“They’re a lot eastern,” assented Lawler. “I’ve never seen one, but I’ve read about them in books. And once my mother saw one–she tells me the East raises them by the hundred.”

“That accounts for it,” declared Blackburn; “anything which comes from the East is likely to be a heap shy on hoss sense.”

He now squinted at Lawler, watching him keenly.

“Accordin’ to report Joe Hamlin ought to go around draggin’ one of them monitors.”

Blackburn shrewdly noted the quickening of Lawler’s eyes, and the dull red that stole into his face.

“What do you mean, Blackburn?”

“Davies an’ Harris hit town ag’in last night; an’ comin’ back they run plumb into Joe Hamlin. He was in the upper end of the box arroyo. He’d roped an’ hog-tied a Circle L cow an’ was blottin’ our brand out.”

“What happened?” Lawler’s lips were set in grim lines.

“Nothin’–followin’ your orders regardin’ the cuss. Davies an’ Harris let him go–after warnin’ him. Somethin’ ought to be done. It ain’t addin’ a heap to the morals of the outfit for the men to know a man can rustle cattle that promiscuous–an’ the boss not battin’ an eyewinker. This is the fourth time he’s been caught with the goods–to say nothin’ of the times he’s done it without nobody gittin’ wise–an’ the boys is beginnin’ to ask questions, bein’ a heap puzzled because somethin’ don’t happen to Joe.”

Lawler’s face was expressionless. Except for the flush in his cheeks he seemed to be unaffected by Blackburn’s words. His voice was a trifle cold when he spoke:

“I’ll attend to Hamlin. I’ll stop at the Two Bar on my way to Willets. By the time you reach town with the cattle I’ll have the deal with Warden clinched.”

Blackburn nodded, and Lawler wheeled the bay, heading him northward.

As he rode, Lawler’s face changed expression. He frowned, and his lips set stiffly.

What he had been almost on the point of telling his mother was that he knew why Ruth Hamlin had refused him. It was pride, nothing less. Lawler suspected that Ruth knew her father was a rustler. In fact, there had been times when he had seen that knowledge lying naked in her eyes when she looked at her parent. Accusation and disgust had been there, but mingling with them was the persistent loyalty that had always governed the girl; the protective instinct, and a hope of reformation.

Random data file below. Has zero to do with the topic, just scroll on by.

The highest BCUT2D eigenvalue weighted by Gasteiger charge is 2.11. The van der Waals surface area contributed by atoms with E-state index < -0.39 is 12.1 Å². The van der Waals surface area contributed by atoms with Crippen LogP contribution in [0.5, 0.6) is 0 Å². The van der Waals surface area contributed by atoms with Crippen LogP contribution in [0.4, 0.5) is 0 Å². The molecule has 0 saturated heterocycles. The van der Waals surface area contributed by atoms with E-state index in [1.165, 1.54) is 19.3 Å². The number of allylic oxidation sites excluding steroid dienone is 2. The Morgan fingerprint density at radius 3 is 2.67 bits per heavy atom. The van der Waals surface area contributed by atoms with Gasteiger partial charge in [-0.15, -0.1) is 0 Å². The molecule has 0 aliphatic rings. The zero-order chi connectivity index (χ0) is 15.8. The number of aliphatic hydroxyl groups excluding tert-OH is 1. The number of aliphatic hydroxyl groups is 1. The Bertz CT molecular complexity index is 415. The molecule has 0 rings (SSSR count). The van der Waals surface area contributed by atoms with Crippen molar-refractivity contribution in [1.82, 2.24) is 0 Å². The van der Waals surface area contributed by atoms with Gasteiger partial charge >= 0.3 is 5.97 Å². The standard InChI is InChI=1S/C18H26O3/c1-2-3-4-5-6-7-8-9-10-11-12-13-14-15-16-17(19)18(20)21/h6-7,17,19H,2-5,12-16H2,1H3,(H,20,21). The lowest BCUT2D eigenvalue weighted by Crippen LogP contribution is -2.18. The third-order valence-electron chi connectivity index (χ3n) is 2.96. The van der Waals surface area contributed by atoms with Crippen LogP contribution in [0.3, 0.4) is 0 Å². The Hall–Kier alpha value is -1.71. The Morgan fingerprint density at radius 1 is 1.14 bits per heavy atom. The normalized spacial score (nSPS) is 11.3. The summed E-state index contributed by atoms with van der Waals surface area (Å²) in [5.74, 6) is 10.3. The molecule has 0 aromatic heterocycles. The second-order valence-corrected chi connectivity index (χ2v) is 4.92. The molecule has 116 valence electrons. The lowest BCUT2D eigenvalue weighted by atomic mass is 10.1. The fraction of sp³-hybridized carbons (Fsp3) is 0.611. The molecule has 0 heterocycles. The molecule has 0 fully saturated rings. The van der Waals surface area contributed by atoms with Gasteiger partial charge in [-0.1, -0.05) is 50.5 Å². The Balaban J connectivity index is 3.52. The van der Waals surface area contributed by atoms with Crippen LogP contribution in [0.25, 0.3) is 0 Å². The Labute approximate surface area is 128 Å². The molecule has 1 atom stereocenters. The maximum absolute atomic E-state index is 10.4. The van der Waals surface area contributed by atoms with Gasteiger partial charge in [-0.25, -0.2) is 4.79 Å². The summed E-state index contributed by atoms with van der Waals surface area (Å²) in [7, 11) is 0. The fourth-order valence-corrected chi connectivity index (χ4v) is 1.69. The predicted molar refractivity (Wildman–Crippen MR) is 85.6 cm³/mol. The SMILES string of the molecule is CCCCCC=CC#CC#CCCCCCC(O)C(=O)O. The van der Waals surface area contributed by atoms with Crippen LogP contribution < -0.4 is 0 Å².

The pride that Mrs. Lawler had exhibited was not less strong in the girl’s heart. By various signs Lawler knew the girl loved him; he knew it as positively as he knew she would not marry him while the stigma of guilt rested upon her parent. And he was convinced that she was ignorant of the fact that Lawler shared her secret. That was why Lawler had permitted Hamlin to escape; it was why he had issued orders to his men to suffer Hamlin’s misdeeds without exacting the expiation that custom provided. Lawler did not want Ruth to know that he knew.

He sent the big bay forward at a steady, even pace, and in an hour he had crossed the sweep of upland and was riding a narrow trail that veered gradually from the trail to Willets. The character of the land had changed, and Lawler was now riding over a great level, thickly dotted with bunch grass, with stretches of bars, hard sand, clumps of cactus and greasewood.

He held to the narrow trail. It took him through a section of dead, crumbling lava and rotting rock; through a little stretch of timber, and finally along the bank of a shallow river–the Wolf–which ran after doubling many times, through the Circle L valley.

In time he reached a little grass level that lay close to the river. A small cabin squatted near the center of the clearing, surrounded by several outbuildings in a semi-dilapidated condition, and a corral, in which there were several horses.

Lawler sent Red King straight toward the cabin. When he reached the cabin he swung off and walked toward the door, his lips set in straight lines, his manner decisive.

He had taken only several steps when a voice greeted him, coming from the interior of the cabin–a man’s voice, snarling, venomous:

“You come another step, Kane Lawler, an’ I’ll bore you!”